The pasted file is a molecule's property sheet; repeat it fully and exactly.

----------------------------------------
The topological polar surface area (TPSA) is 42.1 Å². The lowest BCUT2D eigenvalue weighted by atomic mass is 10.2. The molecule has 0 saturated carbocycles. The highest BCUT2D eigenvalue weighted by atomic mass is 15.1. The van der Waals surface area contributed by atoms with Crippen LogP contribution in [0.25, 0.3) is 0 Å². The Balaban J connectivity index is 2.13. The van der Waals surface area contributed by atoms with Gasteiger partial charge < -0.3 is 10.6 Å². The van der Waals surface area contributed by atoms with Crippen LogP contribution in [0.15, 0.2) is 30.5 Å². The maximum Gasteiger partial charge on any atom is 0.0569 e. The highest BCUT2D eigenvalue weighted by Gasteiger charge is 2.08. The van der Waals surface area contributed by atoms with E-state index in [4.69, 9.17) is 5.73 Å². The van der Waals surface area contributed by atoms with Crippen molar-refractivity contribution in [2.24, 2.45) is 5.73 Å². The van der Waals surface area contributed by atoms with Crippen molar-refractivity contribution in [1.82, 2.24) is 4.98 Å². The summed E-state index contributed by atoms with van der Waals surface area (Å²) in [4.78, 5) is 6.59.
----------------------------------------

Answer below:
The topological polar surface area (TPSA) is 42.1 Å². The lowest BCUT2D eigenvalue weighted by atomic mass is 10.2. The molecule has 0 saturated carbocycles. The highest BCUT2D eigenvalue weighted by atomic mass is 15.1. The van der Waals surface area contributed by atoms with Crippen LogP contribution in [0.25, 0.3) is 0 Å². The Balaban J connectivity index is 2.13. The van der Waals surface area contributed by atoms with Gasteiger partial charge < -0.3 is 10.6 Å². The van der Waals surface area contributed by atoms with Crippen LogP contribution in [0.15, 0.2) is 30.5 Å². The maximum Gasteiger partial charge on any atom is 0.0569 e. The highest BCUT2D eigenvalue weighted by Gasteiger charge is 2.08. The van der Waals surface area contributed by atoms with E-state index in [4.69, 9.17) is 5.73 Å². The van der Waals surface area contributed by atoms with Crippen molar-refractivity contribution in [2.24, 2.45) is 5.73 Å². The van der Waals surface area contributed by atoms with Crippen molar-refractivity contribution in [1.82, 2.24) is 4.98 Å². The summed E-state index contributed by atoms with van der Waals surface area (Å²) in [4.78, 5) is 6.59.